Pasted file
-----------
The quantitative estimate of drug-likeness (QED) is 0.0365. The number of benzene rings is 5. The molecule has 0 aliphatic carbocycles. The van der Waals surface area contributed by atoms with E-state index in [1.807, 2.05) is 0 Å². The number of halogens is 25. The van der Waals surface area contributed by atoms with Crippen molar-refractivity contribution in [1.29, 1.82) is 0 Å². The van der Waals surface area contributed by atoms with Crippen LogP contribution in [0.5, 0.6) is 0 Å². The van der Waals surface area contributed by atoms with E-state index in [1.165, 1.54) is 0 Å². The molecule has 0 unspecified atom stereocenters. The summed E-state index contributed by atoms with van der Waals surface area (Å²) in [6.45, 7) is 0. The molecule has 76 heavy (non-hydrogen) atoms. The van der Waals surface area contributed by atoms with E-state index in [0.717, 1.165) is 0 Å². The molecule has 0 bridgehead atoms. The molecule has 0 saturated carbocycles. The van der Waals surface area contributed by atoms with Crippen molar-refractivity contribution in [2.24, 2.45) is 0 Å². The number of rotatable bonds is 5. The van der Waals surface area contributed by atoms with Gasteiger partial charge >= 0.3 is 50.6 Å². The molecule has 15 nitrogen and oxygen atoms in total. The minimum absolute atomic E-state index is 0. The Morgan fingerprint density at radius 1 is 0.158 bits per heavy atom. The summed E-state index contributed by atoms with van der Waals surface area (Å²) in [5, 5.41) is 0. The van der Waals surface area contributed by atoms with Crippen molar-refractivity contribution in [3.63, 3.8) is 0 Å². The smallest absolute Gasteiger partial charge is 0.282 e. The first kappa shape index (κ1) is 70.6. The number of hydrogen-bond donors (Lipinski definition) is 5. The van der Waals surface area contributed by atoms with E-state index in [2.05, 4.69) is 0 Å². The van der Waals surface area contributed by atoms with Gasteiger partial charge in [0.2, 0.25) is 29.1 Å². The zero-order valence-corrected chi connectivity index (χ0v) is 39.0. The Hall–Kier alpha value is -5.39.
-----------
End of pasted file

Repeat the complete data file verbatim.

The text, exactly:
The quantitative estimate of drug-likeness (QED) is 0.0365. The number of benzene rings is 5. The molecule has 0 aliphatic carbocycles. The van der Waals surface area contributed by atoms with E-state index in [1.807, 2.05) is 0 Å². The number of halogens is 25. The van der Waals surface area contributed by atoms with Crippen molar-refractivity contribution in [1.29, 1.82) is 0 Å². The van der Waals surface area contributed by atoms with Crippen LogP contribution in [0.5, 0.6) is 0 Å². The van der Waals surface area contributed by atoms with E-state index in [1.165, 1.54) is 0 Å². The molecule has 0 unspecified atom stereocenters. The summed E-state index contributed by atoms with van der Waals surface area (Å²) in [6.45, 7) is 0. The molecule has 76 heavy (non-hydrogen) atoms. The van der Waals surface area contributed by atoms with E-state index in [0.717, 1.165) is 0 Å². The molecule has 0 bridgehead atoms. The molecule has 0 saturated carbocycles. The van der Waals surface area contributed by atoms with Crippen molar-refractivity contribution in [2.24, 2.45) is 0 Å². The number of rotatable bonds is 5. The van der Waals surface area contributed by atoms with Gasteiger partial charge >= 0.3 is 50.6 Å². The molecule has 15 nitrogen and oxygen atoms in total. The minimum absolute atomic E-state index is 0. The Morgan fingerprint density at radius 1 is 0.158 bits per heavy atom. The summed E-state index contributed by atoms with van der Waals surface area (Å²) in [5, 5.41) is 0. The van der Waals surface area contributed by atoms with Crippen molar-refractivity contribution in [3.63, 3.8) is 0 Å². The smallest absolute Gasteiger partial charge is 0.282 e. The first kappa shape index (κ1) is 70.6. The number of hydrogen-bond donors (Lipinski definition) is 5. The van der Waals surface area contributed by atoms with E-state index in [2.05, 4.69) is 0 Å². The van der Waals surface area contributed by atoms with Gasteiger partial charge in [0.2, 0.25) is 29.1 Å². The zero-order valence-corrected chi connectivity index (χ0v) is 39.0. The Hall–Kier alpha value is -5.39.